International standing

The Huawei Moment

Alex Rubin Alan Omar Loera Martinez Jake Dow Anna Puglisi
| July 2021

For the first time, a Chinese company—Huawei—is set to lead the global transition from one key national security infrastructure technology to the next. How did Washington, at the beginning of the twenty-first century, fail to protect U.S. firms in this strategic technology and allow a geopolitical competitor to take a leadership position in a national security relevant critical infrastructure such as telecommunications? This policy brief highlights the characteristics of 5G development that China leveraged, exploited, and supported to take the lead in this key technology. The Huawei case study is in some ways the canary in the coal mine for emerging technologies and an illustration of what can happen to U.S. competitiveness when China’s companies do not have to base decisions on market forces.

National Power After AI

Matthew Daniels Ben Chang
| July 2021

AI technologies will likely alter great power competitions in foundational ways, changing both how nations create power and their motives for wielding it against one another. This paper is a first step toward thinking more expansively about AI & national power and seeking pragmatic insights for long-term U.S. competition with authoritarian governments.

CSET Research Analyst Will Hunt calls for the U.S. government to invest in domestic fabrication for chip manufacturing as a result of the current ship shortage.

A new world order for science

Axios
| June 24, 2021

A CSET report by Melissa Flagg, Autumn Toney and Paul Harris reveals a more collaborative and less competitive future in global research.

Is the world splitting into opposing science ‘blocs’?

University World News
| June 23, 2021

CSET's Emily Weinstein spoke with University World News on China's strategy to become the global leaders on science and technology research.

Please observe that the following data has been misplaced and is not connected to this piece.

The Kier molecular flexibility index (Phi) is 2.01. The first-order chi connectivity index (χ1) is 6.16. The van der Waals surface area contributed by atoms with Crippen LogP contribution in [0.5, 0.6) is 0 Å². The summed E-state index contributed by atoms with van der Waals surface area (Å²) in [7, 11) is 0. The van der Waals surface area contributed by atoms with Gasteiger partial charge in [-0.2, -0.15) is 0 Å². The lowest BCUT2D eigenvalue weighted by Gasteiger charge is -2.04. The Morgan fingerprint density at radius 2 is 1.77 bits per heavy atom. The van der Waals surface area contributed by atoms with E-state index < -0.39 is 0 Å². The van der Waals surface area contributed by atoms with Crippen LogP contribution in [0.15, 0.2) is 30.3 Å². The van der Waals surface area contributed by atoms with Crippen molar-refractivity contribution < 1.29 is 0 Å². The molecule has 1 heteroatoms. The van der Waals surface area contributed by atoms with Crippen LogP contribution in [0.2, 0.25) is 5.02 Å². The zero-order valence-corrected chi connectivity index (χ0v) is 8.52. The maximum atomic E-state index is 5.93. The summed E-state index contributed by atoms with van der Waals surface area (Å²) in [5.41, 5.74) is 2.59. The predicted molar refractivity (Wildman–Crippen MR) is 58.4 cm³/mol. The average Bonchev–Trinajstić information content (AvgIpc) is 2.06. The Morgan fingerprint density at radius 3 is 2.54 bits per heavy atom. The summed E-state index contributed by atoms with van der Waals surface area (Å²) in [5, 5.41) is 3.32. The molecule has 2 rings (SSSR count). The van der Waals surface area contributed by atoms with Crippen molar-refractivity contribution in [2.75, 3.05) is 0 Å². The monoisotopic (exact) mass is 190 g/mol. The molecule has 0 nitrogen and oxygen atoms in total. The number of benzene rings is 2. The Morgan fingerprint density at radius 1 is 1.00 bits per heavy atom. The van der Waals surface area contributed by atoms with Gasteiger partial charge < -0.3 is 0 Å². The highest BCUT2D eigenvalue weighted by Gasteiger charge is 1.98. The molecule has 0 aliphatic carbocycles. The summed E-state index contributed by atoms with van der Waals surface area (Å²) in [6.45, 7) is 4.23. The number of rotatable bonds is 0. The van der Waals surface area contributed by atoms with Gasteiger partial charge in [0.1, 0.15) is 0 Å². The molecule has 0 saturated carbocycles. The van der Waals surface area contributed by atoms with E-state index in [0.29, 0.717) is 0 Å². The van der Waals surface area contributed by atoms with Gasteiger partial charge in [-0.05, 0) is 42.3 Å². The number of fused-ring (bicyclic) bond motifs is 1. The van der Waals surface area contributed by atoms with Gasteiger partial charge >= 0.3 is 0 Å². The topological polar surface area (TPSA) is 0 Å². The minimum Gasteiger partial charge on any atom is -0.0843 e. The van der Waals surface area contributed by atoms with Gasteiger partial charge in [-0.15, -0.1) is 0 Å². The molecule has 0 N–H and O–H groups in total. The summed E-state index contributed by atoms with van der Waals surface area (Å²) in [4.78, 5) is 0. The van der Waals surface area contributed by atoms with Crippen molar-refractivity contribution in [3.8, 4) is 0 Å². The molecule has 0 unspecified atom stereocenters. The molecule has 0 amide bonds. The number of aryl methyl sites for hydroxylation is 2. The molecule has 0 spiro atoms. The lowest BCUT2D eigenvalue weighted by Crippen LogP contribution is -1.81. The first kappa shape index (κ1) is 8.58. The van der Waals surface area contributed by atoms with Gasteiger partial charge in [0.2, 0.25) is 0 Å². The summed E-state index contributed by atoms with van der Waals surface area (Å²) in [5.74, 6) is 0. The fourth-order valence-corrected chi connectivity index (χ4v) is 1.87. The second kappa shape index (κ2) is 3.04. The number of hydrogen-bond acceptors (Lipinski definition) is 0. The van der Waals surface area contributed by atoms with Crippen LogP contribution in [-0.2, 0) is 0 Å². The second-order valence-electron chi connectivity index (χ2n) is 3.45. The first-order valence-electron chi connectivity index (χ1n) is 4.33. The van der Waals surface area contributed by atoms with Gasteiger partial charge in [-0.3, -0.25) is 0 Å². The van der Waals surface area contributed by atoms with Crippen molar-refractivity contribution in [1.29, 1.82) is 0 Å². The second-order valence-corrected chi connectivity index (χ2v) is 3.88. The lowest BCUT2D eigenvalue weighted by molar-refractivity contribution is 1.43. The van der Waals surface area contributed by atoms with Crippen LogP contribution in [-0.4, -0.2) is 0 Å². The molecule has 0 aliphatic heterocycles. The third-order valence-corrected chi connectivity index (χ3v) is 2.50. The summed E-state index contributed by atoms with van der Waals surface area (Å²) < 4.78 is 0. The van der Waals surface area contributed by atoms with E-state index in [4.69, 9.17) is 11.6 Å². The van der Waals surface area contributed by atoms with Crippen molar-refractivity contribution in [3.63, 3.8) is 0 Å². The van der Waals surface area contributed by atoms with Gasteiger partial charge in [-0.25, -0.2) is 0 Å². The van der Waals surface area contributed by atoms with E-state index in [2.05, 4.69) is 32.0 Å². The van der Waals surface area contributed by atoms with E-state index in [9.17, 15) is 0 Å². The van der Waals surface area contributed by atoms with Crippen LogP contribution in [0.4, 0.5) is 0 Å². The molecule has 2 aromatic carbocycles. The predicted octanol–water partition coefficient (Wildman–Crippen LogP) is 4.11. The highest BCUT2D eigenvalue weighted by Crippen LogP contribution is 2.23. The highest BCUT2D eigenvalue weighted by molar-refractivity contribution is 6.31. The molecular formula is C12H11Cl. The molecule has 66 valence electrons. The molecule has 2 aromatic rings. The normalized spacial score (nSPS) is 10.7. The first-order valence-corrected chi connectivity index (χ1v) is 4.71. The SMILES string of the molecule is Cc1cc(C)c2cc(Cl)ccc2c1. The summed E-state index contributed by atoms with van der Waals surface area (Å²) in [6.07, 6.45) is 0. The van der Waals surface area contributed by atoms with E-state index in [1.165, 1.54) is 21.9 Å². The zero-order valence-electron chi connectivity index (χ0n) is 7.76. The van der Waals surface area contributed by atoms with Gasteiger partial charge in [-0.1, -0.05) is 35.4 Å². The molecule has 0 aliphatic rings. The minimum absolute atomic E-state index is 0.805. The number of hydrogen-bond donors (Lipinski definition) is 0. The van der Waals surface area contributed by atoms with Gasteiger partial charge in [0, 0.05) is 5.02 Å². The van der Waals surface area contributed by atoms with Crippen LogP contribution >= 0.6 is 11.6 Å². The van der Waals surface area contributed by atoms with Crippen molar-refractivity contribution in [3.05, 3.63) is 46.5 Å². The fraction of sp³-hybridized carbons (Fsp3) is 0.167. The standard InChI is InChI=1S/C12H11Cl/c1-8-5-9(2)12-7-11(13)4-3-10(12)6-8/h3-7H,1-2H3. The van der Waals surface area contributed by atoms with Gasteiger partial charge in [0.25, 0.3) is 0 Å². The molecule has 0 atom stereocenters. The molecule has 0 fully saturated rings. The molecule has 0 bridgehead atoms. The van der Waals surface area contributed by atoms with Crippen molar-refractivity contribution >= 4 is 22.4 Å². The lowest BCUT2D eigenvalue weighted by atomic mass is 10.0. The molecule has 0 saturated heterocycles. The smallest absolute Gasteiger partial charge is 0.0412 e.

Do Colleges Need a Foreign Policy?

The Chronicle of Higher Education
| June 22, 2021

As colleges maneuver around ongoing international relations, a CSET report argues that research is becoming more globalized.

CSET Research Analyst Husanjot Chahal sheds light on India's growing AI capabilities and how it can help grow the U.S.' AI initiatives in the India-U.S. relationship.

U.S. Demand for AI Certifications

Diana Gehlhaus Ines Pancorbo
| June 2021

This issue brief explores whether artificial intelligence and AI-related certifications serve as potential pathways to enter the U.S. AI workforce. The authors find that according to U.S. AI occupation job postings data over 2010–2020, there is little demand from employers for AI and AI-related certifications. From this perspective, such certifications appear to present more hype than promise.

Global: A New Look at the International Distribution of Research

The Chronicle of Higher Education
| June 7, 2021

Melissa Flagg, Autumn Toney and Paul Harris' latest research shows a shift in global research collaboration.

Using CSET’s new Map of Science to examine clusters of research publications, this data brief presents a comparative analysis of U.S. and Chinese research publication outputs. The authors find that global competition outcomes differ depending on the level of granularity when comparing research publication data. In a granular view of global scientific research, the United States and China together dominate almost two-thirds of the research publication output, with the rest of the world leading in more than one-third of publication output. In a general view of global scientific research, only China and the United States appear as leaders in research output.